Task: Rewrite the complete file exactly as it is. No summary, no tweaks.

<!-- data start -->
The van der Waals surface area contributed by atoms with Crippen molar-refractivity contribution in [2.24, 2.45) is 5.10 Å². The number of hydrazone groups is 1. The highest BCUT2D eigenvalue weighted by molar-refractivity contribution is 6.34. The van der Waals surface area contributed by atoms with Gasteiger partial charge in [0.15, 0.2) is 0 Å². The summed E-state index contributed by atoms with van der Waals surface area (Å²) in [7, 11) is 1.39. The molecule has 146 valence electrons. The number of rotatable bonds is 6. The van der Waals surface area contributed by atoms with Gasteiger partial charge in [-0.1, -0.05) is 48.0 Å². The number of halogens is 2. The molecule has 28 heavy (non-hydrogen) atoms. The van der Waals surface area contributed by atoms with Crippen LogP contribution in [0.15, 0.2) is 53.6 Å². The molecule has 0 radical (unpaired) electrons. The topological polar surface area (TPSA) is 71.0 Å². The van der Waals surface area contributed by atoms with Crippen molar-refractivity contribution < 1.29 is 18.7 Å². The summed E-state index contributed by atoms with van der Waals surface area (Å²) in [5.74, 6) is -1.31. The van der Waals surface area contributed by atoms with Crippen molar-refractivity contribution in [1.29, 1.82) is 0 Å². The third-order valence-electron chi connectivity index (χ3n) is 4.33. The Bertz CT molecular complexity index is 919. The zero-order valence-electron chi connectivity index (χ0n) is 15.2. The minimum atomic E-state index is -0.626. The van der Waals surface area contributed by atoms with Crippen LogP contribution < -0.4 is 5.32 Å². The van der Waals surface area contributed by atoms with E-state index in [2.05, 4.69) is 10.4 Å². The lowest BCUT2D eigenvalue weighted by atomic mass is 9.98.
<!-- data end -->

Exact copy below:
The van der Waals surface area contributed by atoms with Crippen molar-refractivity contribution in [2.24, 2.45) is 5.10 Å². The number of hydrazone groups is 1. The highest BCUT2D eigenvalue weighted by molar-refractivity contribution is 6.34. The van der Waals surface area contributed by atoms with Gasteiger partial charge in [0.15, 0.2) is 0 Å². The summed E-state index contributed by atoms with van der Waals surface area (Å²) in [7, 11) is 1.39. The molecule has 146 valence electrons. The number of rotatable bonds is 6. The van der Waals surface area contributed by atoms with Gasteiger partial charge in [-0.1, -0.05) is 48.0 Å². The number of halogens is 2. The molecule has 28 heavy (non-hydrogen) atoms. The van der Waals surface area contributed by atoms with Crippen LogP contribution in [0.15, 0.2) is 53.6 Å². The molecule has 0 radical (unpaired) electrons. The topological polar surface area (TPSA) is 71.0 Å². The van der Waals surface area contributed by atoms with Crippen molar-refractivity contribution < 1.29 is 18.7 Å². The summed E-state index contributed by atoms with van der Waals surface area (Å²) in [5.74, 6) is -1.31. The van der Waals surface area contributed by atoms with Crippen molar-refractivity contribution in [1.29, 1.82) is 0 Å². The third-order valence-electron chi connectivity index (χ3n) is 4.33. The Bertz CT molecular complexity index is 919. The zero-order valence-electron chi connectivity index (χ0n) is 15.2. The minimum atomic E-state index is -0.626. The van der Waals surface area contributed by atoms with Crippen LogP contribution < -0.4 is 5.32 Å². The van der Waals surface area contributed by atoms with E-state index in [2.05, 4.69) is 10.4 Å². The lowest BCUT2D eigenvalue weighted by atomic mass is 9.98.